A question that arises from the beginning until now; is Hamlet really mad?
To understand Hamlet, one must understand the true meaning of madness; madness is the state of being mentally ill, especially severely. Now is Hamlet mad?
To begin the story, two months after Hamlet’s father’s death, the ghost form of old King Hamlet appears at the kingdom. After suffering his father’s death and having his mother mourn for barely a day before uniting with his uncle, I think it is agreeable that not many would stay sane. Now everyone’s father dies, as Claudius said, “but you must know your father lost a father, that father lost his, and the survivor bound.” (1.2) Putting aside his father’s death, Hamlet’s mother did end up wedding his uncle.
Hamlet, respectively, was furious with the fact that his mother so willingly and quickly married her passed husband’s brother. Hamlet says, “with such dexterity to incestuous sheets!” (1.2) Accepting a loved one’s death is one thing, yet watching the one that is supposed to love his father now in his uncle’s bed is something on another level. Not only is this initially awful, but later in 1.5 he also finds out that his uncle murdered his father. Hamlet now has a dilemma of: was his mother a part of his father’s death? Now, it is obvious that as time moves forward, Hamlet loses trust in more and more people, but losing trust in a mother is more severe.
Returning to 1.2, a common theme in Hamlet is shown when he says: “but break, my heart, for I must hold my tongue.” This is him suppressing his feelings which is detrimental, and that is proven by multiple studies.
Hamlet then decides to put “an antic disposition on,” in 1.5. When an individual constantly plays a different version of one’s self, that version becomes reality causing them to lose themselves. As time goes on, Claudius believes that Hamlet is mad for he is melancholic. In Renaissance time, melancholy was a condition which doctors believed could lead to madness. That is an option, and that is how it began, but there is truth in every action; as soon as Hamlet decided to put the fake act on, it stuck and grew as the play progressed. Although this “truth” could be debunked when in 2.2, Polonius says, “though this be madness, yet there is method in’t.”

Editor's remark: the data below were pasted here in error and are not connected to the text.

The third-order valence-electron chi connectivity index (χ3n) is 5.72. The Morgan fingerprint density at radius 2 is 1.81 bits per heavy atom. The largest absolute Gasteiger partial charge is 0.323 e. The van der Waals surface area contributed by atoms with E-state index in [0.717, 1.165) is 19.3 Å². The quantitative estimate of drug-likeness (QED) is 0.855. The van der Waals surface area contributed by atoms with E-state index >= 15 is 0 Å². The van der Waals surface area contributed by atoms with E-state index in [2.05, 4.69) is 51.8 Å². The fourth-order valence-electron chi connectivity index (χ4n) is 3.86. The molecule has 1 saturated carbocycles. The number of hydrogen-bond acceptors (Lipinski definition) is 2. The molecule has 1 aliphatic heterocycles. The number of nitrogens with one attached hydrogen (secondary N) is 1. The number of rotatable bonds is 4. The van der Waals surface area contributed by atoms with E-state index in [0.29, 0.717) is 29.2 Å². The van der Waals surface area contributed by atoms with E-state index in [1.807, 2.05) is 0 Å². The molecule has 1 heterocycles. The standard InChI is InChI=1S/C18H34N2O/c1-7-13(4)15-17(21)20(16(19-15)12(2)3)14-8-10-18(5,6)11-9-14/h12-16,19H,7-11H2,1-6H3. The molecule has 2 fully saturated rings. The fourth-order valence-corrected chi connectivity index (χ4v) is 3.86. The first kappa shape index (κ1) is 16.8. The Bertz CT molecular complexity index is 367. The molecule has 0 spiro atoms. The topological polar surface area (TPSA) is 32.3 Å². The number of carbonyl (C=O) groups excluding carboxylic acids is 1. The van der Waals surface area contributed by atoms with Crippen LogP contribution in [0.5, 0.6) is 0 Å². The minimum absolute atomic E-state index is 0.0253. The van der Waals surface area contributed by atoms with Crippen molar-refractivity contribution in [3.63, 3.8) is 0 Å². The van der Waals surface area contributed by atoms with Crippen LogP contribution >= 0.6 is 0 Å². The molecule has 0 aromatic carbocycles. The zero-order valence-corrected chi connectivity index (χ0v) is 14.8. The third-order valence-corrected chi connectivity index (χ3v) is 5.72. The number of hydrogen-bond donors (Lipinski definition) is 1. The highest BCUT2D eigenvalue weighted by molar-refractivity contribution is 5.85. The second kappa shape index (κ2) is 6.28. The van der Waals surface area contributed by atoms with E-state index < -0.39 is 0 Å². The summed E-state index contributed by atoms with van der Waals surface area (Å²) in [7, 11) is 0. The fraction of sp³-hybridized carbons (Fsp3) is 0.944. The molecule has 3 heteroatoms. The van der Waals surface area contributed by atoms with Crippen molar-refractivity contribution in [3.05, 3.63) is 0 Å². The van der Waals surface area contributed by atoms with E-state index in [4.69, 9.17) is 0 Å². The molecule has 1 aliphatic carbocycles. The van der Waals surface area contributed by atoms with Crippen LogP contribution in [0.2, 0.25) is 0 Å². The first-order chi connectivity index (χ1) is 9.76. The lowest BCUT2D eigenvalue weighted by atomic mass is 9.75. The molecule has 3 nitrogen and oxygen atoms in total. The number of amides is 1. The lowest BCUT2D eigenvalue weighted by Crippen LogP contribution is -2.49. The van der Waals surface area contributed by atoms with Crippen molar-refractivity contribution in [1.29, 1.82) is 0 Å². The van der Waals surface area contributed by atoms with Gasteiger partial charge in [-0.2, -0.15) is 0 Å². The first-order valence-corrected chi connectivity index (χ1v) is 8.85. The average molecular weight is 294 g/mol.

His madness is especially evident in his misogynistic behaviour towards Gertrude and Ophelia; this, I believe, serves as evidence that Hamlet truly is going crazy. The only reason why I believe that is, is because those scenes had little to do with his quest for justice, and yet they seem to provoke his strongest feelings.
Going back to the melancholic state that Claudius and others believed Hamlet was in, it is definitely shown in 3.1 during his “to be or not to be” soliloquy. He is discussing whether or not he should die, that is immediately a sign of mental illness; a sane person wouldn’t have that cross their mind so vividly. He has lost control over himself and at this point, Hamlet is in his transition stage from sanity to insanity.
The biggest instance of Hamlet going mad is in 3.4 when he went into Gertrude’s bedroom. After going off on his mother and killing an innocent man, his father’s ghost appears once more. The only difference is that in act one, others besides Hamlet were able to see the ghost, whereas now, only Hamlet does. Gertrude says, “alas, how is ’t with you, that you do bend your eye on vacancy and with th’ incorporal air do hold discourse? Forth at your eyes your spirits wildly peep, and, as the sleeping soldiers in th’ alarm, your bedded hair, like life in excrements, starts up and stands on end. O gentle son, upon the heat and flame of thy distemper cool patience. Whereon do you look?” At this point, it is arguable that the ghost is merely a figment of his imagination for no one could see it besides Hamlet. This is the moment where I believe he has truly lost his mind.
Is Hamlet really mad? That is a question that is up for debate for centuries to come, but I believe that his innocent ‘crazy’ act slowly transitioned to pure insanity.